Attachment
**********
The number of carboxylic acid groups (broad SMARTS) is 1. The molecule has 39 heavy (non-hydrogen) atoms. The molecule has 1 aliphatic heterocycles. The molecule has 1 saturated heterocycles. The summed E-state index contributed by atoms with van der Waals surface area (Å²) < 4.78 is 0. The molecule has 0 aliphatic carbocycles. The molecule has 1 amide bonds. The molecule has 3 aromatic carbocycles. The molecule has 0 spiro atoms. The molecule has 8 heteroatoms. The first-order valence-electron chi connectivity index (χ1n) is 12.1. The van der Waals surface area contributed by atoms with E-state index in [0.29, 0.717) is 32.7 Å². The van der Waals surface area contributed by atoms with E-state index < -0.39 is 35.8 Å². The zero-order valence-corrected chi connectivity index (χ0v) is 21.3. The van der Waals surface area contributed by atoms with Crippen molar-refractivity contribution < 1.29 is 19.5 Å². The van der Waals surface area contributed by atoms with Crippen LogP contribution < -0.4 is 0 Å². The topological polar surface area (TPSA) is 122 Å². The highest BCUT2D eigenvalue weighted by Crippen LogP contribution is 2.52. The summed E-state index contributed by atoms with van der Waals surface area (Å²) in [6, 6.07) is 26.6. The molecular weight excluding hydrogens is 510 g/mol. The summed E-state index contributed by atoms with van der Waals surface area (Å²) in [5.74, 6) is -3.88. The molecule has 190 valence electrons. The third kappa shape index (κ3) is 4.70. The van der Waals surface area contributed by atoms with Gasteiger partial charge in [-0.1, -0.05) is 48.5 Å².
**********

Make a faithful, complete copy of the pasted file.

The number of carboxylic acid groups (broad SMARTS) is 1. The molecule has 39 heavy (non-hydrogen) atoms. The molecule has 1 aliphatic heterocycles. The molecule has 1 saturated heterocycles. The summed E-state index contributed by atoms with van der Waals surface area (Å²) < 4.78 is 0. The molecule has 0 aliphatic carbocycles. The molecule has 1 amide bonds. The molecule has 3 aromatic carbocycles. The molecule has 0 spiro atoms. The molecule has 8 heteroatoms. The first-order valence-electron chi connectivity index (χ1n) is 12.1. The van der Waals surface area contributed by atoms with E-state index in [0.29, 0.717) is 32.7 Å². The van der Waals surface area contributed by atoms with E-state index < -0.39 is 35.8 Å². The zero-order valence-corrected chi connectivity index (χ0v) is 21.3. The van der Waals surface area contributed by atoms with Crippen molar-refractivity contribution < 1.29 is 19.5 Å². The van der Waals surface area contributed by atoms with Crippen LogP contribution < -0.4 is 0 Å². The topological polar surface area (TPSA) is 122 Å². The highest BCUT2D eigenvalue weighted by Crippen LogP contribution is 2.52. The summed E-state index contributed by atoms with van der Waals surface area (Å²) in [6, 6.07) is 26.6. The molecular weight excluding hydrogens is 510 g/mol. The summed E-state index contributed by atoms with van der Waals surface area (Å²) in [5.74, 6) is -3.88. The molecule has 190 valence electrons. The third kappa shape index (κ3) is 4.70. The van der Waals surface area contributed by atoms with Gasteiger partial charge in [-0.1, -0.05) is 48.5 Å².